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Researchers in Spain have discovered that if lead atoms are intercalated on a graphene sheet, a powerful magnetic field is generated by the interaction of the electrons' spin with their orbital movement. This property could have implications in spintronics, an emerging technology promoted by the European Union to create advanced computational systems.

Graphene is considered the material of the future due to its extraordinary optical and electronic mechanical properties, especially because it conducts electrons very quickly. However, it does not have magnetic properties, and thus no method has been found to manipulate these electrons or any of their properties to use it in new magnetoelectronic devices, although Spanish scientists have come upon a key.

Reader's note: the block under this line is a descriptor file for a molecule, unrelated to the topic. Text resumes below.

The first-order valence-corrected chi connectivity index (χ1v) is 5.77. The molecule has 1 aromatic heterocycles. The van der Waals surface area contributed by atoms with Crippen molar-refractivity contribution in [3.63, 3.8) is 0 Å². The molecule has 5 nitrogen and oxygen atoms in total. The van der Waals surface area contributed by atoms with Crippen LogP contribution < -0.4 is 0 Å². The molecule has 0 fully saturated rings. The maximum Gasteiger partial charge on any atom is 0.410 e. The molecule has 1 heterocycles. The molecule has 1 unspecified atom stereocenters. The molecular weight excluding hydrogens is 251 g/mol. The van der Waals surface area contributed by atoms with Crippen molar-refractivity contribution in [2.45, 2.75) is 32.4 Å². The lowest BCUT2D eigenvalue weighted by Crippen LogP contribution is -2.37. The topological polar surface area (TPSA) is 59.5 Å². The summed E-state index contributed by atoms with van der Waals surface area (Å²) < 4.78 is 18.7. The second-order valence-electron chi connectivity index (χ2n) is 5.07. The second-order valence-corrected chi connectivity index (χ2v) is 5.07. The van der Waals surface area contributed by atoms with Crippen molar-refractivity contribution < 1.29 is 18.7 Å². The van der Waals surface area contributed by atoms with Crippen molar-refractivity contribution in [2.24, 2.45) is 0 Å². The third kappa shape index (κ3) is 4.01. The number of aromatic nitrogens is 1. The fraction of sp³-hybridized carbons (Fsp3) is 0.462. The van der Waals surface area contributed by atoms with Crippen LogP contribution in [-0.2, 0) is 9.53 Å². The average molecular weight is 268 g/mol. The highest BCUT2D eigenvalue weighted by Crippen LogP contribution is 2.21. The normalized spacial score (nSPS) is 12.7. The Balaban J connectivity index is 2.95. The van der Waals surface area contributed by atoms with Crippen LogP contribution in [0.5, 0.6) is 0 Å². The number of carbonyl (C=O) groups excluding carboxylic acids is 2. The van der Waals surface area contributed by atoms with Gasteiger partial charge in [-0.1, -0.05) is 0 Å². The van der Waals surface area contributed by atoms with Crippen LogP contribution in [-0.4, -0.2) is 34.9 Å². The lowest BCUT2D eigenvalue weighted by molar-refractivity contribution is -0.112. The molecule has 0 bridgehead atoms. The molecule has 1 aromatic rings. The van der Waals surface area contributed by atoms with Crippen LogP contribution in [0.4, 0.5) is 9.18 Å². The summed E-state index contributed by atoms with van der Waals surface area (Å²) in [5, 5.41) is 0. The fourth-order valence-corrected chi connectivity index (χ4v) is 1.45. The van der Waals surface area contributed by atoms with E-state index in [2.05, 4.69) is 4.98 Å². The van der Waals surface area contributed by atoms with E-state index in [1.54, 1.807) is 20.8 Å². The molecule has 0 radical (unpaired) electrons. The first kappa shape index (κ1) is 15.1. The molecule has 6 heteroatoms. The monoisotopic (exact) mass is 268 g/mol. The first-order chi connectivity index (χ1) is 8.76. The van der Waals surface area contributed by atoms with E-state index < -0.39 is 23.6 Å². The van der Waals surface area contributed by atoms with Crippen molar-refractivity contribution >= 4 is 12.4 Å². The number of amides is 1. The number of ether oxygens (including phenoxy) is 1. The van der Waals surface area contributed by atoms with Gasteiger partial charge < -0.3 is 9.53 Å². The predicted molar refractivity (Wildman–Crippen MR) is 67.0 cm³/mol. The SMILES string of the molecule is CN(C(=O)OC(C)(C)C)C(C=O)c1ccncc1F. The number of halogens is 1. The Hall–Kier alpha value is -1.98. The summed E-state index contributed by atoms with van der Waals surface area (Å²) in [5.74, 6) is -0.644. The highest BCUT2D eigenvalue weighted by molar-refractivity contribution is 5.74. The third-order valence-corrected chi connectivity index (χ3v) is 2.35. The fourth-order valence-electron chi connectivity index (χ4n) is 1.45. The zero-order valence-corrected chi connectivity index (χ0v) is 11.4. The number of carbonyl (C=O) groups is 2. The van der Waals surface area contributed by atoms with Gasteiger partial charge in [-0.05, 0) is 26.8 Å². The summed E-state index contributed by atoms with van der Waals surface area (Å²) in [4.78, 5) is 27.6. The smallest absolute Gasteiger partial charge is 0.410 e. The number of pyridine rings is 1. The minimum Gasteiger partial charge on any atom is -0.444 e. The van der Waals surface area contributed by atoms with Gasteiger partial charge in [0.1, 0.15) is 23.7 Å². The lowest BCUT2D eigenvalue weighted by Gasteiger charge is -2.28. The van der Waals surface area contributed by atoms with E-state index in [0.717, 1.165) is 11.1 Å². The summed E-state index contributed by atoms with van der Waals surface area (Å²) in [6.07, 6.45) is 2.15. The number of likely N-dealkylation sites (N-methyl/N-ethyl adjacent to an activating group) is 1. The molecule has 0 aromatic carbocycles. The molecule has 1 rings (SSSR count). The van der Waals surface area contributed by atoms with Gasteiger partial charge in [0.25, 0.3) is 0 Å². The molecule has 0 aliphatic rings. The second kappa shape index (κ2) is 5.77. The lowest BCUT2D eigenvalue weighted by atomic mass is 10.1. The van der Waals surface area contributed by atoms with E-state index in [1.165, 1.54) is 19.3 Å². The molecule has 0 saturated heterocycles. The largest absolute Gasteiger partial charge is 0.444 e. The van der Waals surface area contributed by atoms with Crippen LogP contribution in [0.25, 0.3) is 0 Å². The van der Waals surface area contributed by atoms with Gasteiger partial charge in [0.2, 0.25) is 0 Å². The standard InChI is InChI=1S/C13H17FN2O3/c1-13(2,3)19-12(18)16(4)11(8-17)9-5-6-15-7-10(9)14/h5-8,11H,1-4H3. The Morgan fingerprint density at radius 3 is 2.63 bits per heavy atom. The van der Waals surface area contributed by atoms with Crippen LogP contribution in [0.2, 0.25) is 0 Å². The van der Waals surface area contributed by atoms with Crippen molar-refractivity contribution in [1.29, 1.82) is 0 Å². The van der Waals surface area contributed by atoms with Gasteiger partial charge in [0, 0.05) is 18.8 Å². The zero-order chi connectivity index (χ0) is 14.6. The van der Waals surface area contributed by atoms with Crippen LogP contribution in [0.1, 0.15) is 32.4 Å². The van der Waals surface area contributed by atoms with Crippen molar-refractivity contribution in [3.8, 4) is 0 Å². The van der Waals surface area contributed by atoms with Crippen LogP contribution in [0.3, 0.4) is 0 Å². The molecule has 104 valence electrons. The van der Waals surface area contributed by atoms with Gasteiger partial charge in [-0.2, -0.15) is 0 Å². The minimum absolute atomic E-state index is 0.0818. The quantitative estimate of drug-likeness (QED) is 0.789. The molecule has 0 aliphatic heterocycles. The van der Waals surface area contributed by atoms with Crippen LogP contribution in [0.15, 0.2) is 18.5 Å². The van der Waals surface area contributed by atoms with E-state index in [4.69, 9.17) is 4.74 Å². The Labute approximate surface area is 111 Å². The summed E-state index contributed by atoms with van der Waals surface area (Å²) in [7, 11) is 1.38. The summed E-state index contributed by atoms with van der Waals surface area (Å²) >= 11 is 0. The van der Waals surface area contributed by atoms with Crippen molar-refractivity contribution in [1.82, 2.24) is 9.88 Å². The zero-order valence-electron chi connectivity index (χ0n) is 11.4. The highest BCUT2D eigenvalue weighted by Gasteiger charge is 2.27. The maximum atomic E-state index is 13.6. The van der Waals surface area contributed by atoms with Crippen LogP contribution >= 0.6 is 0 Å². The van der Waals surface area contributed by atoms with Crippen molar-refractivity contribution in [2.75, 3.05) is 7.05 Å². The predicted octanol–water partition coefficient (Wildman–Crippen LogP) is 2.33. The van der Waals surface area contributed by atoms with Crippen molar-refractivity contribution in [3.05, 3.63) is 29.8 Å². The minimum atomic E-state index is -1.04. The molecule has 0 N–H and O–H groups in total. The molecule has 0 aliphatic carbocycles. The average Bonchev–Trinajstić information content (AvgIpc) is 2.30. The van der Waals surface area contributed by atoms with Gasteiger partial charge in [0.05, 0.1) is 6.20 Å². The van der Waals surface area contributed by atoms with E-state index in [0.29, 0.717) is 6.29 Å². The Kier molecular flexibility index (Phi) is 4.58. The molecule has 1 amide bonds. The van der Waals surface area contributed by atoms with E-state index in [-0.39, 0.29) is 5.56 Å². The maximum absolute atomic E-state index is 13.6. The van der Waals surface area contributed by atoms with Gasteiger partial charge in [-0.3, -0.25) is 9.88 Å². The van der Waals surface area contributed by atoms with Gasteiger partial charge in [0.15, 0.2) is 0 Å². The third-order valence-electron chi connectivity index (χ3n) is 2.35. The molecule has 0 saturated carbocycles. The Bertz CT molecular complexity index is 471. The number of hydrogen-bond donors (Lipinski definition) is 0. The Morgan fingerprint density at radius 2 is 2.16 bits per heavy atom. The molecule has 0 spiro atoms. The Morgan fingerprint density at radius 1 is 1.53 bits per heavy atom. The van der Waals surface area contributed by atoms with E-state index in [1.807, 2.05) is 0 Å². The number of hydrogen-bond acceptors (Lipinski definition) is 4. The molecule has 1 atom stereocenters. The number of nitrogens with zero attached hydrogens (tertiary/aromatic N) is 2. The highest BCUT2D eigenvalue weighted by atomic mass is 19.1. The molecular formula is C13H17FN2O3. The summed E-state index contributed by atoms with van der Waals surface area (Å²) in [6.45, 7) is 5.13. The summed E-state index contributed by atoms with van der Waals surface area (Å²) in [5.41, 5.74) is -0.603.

Researchers from IMDEA Nanoscience, the Autonomous University of Madrid, the Madrid Institute of Materials Science (CSIC) and the University of the Basque Country describe in the journal Nature Physics this week how to create a powerful magnetic field using this new material.

The secret is to intercalate atoms or Pb islands below the sea of hexagons of carbon that make up graphene. This produces an enormous interaction between two electron characteristics: their spin -- a small 'magnet' linked to their rotation -- and their orbit, the movement they follow around the nucleus.

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